That is the entire origin of Maleficent - a boy betrays her love, roofies her and has his way with her. It’s sort of a rape thing, but it’s also very much a female genital mutilation thing - her wings are the majestic source of her particular fairy pride, and they allow her to soar into the heavens. It’s a strange metaphor to have in a PG film, but I’m not entirely sure that anyone knew what they were saying here.
That’s because I’m not entirely sure anyone made this movie. The film is less a narrative and more a series of pre-vizzed set pieces stitched together with a shitty narration. Sequences don’t flow, and scenes just exist within their own bubbles, tonally and even visually clashing with whatever happens on either side of them. It’s like someone faithfully adapted a corkboard full of pre-production design illustrations, scripting in the gaps later. The film is directed almost anonymously by Robert Stromberg, an FX artist and production designer who worked on films like Avatar and Oz The Great And Powerful, both of which are heavily riffed on in terms of design (but not in terms of whimsy, wonder or plot).
Into this rhythmless concoction are placed a small handful of characters. Maleficent goes from sweet fairy to evil laugh in about fifteen seconds, but then she immediately begins softening up again - although that actually gives her something of an arc, which can’t be said for anyone else. Maleficent is often joined by her crow-cum-human Diaval, played by Sam Riley with aplomb but no meaning. The two have some moments of banter, but they’re afterthoughts, a relationship unearned. Also appearing is Elle Fanning as Princess Aurora, a character so vapid that if Linda Woolverton’s script had any charm she’d be played for laughs. Or maybe the movie thinks she is being played for laughs - wit and whimsy are foreign to Maleficent.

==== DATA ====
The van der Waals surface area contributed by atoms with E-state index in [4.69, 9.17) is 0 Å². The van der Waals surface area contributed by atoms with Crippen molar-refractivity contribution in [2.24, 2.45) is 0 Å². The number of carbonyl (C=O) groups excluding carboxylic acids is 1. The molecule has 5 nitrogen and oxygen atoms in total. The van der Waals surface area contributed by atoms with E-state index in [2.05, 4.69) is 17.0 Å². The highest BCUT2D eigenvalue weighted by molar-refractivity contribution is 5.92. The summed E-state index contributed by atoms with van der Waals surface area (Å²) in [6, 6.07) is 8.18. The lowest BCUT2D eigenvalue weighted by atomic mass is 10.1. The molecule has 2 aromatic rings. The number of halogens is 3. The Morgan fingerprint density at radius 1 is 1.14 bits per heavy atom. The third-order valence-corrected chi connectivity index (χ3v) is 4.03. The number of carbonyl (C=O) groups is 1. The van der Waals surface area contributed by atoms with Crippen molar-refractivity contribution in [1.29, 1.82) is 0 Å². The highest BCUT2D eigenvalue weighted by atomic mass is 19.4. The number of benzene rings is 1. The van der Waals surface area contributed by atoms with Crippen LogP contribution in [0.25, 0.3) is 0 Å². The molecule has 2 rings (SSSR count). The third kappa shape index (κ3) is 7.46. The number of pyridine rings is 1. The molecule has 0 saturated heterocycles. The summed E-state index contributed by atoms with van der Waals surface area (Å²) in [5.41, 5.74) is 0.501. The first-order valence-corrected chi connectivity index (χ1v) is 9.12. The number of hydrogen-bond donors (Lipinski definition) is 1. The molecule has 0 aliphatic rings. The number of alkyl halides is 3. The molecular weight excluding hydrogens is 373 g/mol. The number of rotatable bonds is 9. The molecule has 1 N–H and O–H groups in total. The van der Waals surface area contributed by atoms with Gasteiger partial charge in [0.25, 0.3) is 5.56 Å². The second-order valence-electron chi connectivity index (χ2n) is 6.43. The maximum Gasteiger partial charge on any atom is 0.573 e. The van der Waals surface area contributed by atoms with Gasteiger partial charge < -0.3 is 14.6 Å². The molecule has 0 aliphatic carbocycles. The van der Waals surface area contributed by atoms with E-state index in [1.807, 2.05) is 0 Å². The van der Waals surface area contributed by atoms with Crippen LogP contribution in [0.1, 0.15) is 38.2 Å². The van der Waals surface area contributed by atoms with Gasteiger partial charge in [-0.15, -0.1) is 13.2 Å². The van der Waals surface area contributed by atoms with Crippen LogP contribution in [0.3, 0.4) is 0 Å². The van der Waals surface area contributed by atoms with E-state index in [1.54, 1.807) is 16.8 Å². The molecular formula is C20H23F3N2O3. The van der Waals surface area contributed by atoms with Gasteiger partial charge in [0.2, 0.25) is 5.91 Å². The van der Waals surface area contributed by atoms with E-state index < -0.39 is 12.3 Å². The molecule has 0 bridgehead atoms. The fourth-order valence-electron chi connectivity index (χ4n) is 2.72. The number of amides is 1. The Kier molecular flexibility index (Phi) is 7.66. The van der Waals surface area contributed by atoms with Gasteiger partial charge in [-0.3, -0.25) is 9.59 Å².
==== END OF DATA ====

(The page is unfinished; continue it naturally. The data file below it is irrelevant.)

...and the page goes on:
The most shocking thing about Maleficent isn’t the weird subtextual aspects, it’s the way the movie textually assaults Sleeping Beauty. I’m no Disney guy, but I was under the impression that Sleeping Beauty was one of the classics, and that Maleficent was beloved because of her villainy (and her dragon-morphing abilities). This film takes a lot of that away (she does not become a dragon, someone else does) and it undermines much of the canon of that cartoon. This is outside the scope of a movie review, but it’s weird watching Disney step all over its own brand in this way.
As they step all over that brand they dilute and ruin Maleficent. Great, iconic villains are rare, and revealing that maybe this villain was never actually a villain after all kills her appeal. We want Maleficent to be wicked, and it’s okay that she’s justified in her wickedness - just make her wicked. Gregory Maguire’s Wicked managed to toe that line, but this film stumbles right over it, complete with a happy ending that contradicts the film itself (remember the bit where fairyland was better because it has no ruler? It ends up with a queen, and we’re supposed to like that).
Maleficent will test the patience of all but the most stultified moviegoer. It’s a corporate shrug, a movie intended to capitalize on an IP while riffing on elements that appear to have worked in other movies and properties. It’s an empty film whose bizarre, discordant subtext isn’t bizarre or discordant enough to really recommend.